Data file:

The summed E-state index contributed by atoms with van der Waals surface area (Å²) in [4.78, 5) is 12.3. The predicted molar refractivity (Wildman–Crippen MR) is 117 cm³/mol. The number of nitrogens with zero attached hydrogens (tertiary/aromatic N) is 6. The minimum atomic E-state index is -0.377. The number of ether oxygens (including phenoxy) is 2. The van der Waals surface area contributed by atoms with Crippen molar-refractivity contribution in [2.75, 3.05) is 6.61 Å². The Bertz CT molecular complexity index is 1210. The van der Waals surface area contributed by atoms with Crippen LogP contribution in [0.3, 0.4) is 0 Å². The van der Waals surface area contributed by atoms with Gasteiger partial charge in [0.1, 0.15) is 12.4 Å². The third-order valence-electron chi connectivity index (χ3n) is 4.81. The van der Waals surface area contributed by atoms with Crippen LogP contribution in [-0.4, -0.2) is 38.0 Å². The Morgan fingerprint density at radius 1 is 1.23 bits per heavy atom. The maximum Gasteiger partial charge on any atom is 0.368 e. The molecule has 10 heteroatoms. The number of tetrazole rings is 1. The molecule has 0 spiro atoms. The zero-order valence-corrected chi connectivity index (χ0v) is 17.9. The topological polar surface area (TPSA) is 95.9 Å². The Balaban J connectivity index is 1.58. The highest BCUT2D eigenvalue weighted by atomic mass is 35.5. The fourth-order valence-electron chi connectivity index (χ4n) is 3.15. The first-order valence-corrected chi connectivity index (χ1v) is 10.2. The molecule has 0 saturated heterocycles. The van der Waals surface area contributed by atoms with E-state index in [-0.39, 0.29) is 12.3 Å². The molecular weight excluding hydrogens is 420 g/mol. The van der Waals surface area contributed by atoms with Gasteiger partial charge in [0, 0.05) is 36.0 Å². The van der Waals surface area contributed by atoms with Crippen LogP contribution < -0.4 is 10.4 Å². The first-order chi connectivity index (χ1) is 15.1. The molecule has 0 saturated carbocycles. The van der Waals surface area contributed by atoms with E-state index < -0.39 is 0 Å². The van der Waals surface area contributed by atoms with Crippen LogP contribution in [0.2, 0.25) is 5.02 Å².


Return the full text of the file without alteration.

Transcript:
The summed E-state index contributed by atoms with van der Waals surface area (Å²) in [4.78, 5) is 12.3. The predicted molar refractivity (Wildman–Crippen MR) is 117 cm³/mol. The number of nitrogens with zero attached hydrogens (tertiary/aromatic N) is 6. The minimum atomic E-state index is -0.377. The number of ether oxygens (including phenoxy) is 2. The van der Waals surface area contributed by atoms with Crippen molar-refractivity contribution in [2.75, 3.05) is 6.61 Å². The Bertz CT molecular complexity index is 1210. The van der Waals surface area contributed by atoms with Crippen LogP contribution in [0.3, 0.4) is 0 Å². The van der Waals surface area contributed by atoms with Gasteiger partial charge in [0.1, 0.15) is 12.4 Å². The third-order valence-electron chi connectivity index (χ3n) is 4.81. The van der Waals surface area contributed by atoms with Crippen LogP contribution in [-0.4, -0.2) is 38.0 Å². The Morgan fingerprint density at radius 1 is 1.23 bits per heavy atom. The maximum Gasteiger partial charge on any atom is 0.368 e. The molecule has 10 heteroatoms. The number of tetrazole rings is 1. The molecule has 0 spiro atoms. The zero-order valence-corrected chi connectivity index (χ0v) is 17.9. The topological polar surface area (TPSA) is 95.9 Å². The Balaban J connectivity index is 1.58. The highest BCUT2D eigenvalue weighted by atomic mass is 35.5. The fourth-order valence-electron chi connectivity index (χ4n) is 3.15. The first-order valence-corrected chi connectivity index (χ1v) is 10.2. The molecule has 0 saturated heterocycles. The van der Waals surface area contributed by atoms with E-state index in [-0.39, 0.29) is 12.3 Å². The molecular weight excluding hydrogens is 420 g/mol. The van der Waals surface area contributed by atoms with Gasteiger partial charge in [0, 0.05) is 36.0 Å². The van der Waals surface area contributed by atoms with Crippen LogP contribution < -0.4 is 10.4 Å². The first-order chi connectivity index (χ1) is 15.1. The molecule has 0 saturated carbocycles. The van der Waals surface area contributed by atoms with E-state index < -0.39 is 0 Å². The van der Waals surface area contributed by atoms with Crippen LogP contribution in [0.2, 0.25) is 5.02 Å².